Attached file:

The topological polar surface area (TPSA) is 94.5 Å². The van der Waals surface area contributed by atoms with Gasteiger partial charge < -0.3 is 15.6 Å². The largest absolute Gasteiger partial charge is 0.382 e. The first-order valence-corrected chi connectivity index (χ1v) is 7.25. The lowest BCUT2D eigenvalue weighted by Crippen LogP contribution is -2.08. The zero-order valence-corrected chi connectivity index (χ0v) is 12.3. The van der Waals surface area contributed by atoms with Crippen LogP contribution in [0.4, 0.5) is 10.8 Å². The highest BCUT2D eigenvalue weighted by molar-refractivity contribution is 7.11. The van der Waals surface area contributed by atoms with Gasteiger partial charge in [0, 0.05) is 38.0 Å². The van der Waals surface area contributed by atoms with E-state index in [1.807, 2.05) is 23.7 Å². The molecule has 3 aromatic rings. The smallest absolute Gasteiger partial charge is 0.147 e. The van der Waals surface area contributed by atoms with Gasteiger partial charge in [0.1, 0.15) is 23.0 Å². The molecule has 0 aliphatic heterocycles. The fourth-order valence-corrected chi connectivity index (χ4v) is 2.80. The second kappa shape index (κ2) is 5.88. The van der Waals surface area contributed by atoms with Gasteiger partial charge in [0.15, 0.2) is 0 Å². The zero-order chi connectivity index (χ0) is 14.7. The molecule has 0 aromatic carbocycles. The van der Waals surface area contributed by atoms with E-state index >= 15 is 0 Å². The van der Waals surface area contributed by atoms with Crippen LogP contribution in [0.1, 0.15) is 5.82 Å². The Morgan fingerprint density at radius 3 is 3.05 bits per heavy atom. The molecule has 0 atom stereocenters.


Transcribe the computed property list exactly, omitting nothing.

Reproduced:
The topological polar surface area (TPSA) is 94.5 Å². The van der Waals surface area contributed by atoms with Gasteiger partial charge < -0.3 is 15.6 Å². The largest absolute Gasteiger partial charge is 0.382 e. The first-order valence-corrected chi connectivity index (χ1v) is 7.25. The lowest BCUT2D eigenvalue weighted by Crippen LogP contribution is -2.08. The zero-order valence-corrected chi connectivity index (χ0v) is 12.3. The van der Waals surface area contributed by atoms with Crippen LogP contribution in [0.4, 0.5) is 10.8 Å². The highest BCUT2D eigenvalue weighted by molar-refractivity contribution is 7.11. The van der Waals surface area contributed by atoms with Gasteiger partial charge in [0, 0.05) is 38.0 Å². The van der Waals surface area contributed by atoms with E-state index in [1.807, 2.05) is 23.7 Å². The molecule has 3 aromatic rings. The smallest absolute Gasteiger partial charge is 0.147 e. The van der Waals surface area contributed by atoms with Gasteiger partial charge in [0.1, 0.15) is 23.0 Å². The molecule has 0 aliphatic heterocycles. The fourth-order valence-corrected chi connectivity index (χ4v) is 2.80. The second kappa shape index (κ2) is 5.88. The van der Waals surface area contributed by atoms with Gasteiger partial charge in [0.15, 0.2) is 0 Å². The zero-order chi connectivity index (χ0) is 14.7. The molecule has 0 aromatic carbocycles. The van der Waals surface area contributed by atoms with E-state index >= 15 is 0 Å². The van der Waals surface area contributed by atoms with Crippen LogP contribution in [0.1, 0.15) is 5.82 Å². The Morgan fingerprint density at radius 3 is 3.05 bits per heavy atom. The molecule has 0 atom stereocenters.